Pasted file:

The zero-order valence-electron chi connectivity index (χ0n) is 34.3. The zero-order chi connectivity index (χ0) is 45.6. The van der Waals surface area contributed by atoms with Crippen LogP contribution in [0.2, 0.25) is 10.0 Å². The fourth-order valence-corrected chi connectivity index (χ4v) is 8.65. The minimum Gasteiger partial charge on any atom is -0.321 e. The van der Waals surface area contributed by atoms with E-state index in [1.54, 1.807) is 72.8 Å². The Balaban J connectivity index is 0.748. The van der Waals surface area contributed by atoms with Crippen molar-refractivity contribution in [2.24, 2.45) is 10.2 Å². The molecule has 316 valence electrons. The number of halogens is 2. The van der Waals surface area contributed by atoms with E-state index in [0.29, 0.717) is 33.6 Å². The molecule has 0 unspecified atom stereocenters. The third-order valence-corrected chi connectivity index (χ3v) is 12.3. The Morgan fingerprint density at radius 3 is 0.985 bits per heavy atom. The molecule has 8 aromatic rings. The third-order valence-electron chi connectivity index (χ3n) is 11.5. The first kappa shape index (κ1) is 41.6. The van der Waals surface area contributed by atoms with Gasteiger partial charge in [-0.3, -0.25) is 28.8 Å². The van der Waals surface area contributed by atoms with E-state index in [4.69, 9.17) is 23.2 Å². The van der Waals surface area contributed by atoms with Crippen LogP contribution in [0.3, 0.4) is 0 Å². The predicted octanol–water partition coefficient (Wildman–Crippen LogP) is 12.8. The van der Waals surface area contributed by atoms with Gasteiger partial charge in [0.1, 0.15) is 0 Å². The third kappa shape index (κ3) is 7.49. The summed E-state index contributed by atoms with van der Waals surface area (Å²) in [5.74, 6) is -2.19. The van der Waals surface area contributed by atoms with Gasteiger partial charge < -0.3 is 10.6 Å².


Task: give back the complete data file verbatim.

The zero-order valence-electron chi connectivity index (χ0n) is 34.3. The zero-order chi connectivity index (χ0) is 45.6. The van der Waals surface area contributed by atoms with Crippen LogP contribution in [0.2, 0.25) is 10.0 Å². The fourth-order valence-corrected chi connectivity index (χ4v) is 8.65. The minimum Gasteiger partial charge on any atom is -0.321 e. The van der Waals surface area contributed by atoms with E-state index in [1.54, 1.807) is 72.8 Å². The Balaban J connectivity index is 0.748. The van der Waals surface area contributed by atoms with Crippen molar-refractivity contribution in [2.24, 2.45) is 10.2 Å². The molecule has 316 valence electrons. The number of halogens is 2. The van der Waals surface area contributed by atoms with E-state index in [0.29, 0.717) is 33.6 Å². The molecule has 0 unspecified atom stereocenters. The third-order valence-corrected chi connectivity index (χ3v) is 12.3. The Morgan fingerprint density at radius 3 is 0.985 bits per heavy atom. The molecule has 8 aromatic rings. The third-order valence-electron chi connectivity index (χ3n) is 11.5. The first kappa shape index (κ1) is 41.6. The van der Waals surface area contributed by atoms with Gasteiger partial charge in [-0.3, -0.25) is 28.8 Å². The van der Waals surface area contributed by atoms with E-state index in [4.69, 9.17) is 23.2 Å². The van der Waals surface area contributed by atoms with Crippen LogP contribution in [0.3, 0.4) is 0 Å². The predicted octanol–water partition coefficient (Wildman–Crippen LogP) is 12.8. The van der Waals surface area contributed by atoms with Gasteiger partial charge in [0.1, 0.15) is 0 Å². The third kappa shape index (κ3) is 7.49. The summed E-state index contributed by atoms with van der Waals surface area (Å²) in [5.74, 6) is -2.19. The van der Waals surface area contributed by atoms with Gasteiger partial charge < -0.3 is 10.6 Å².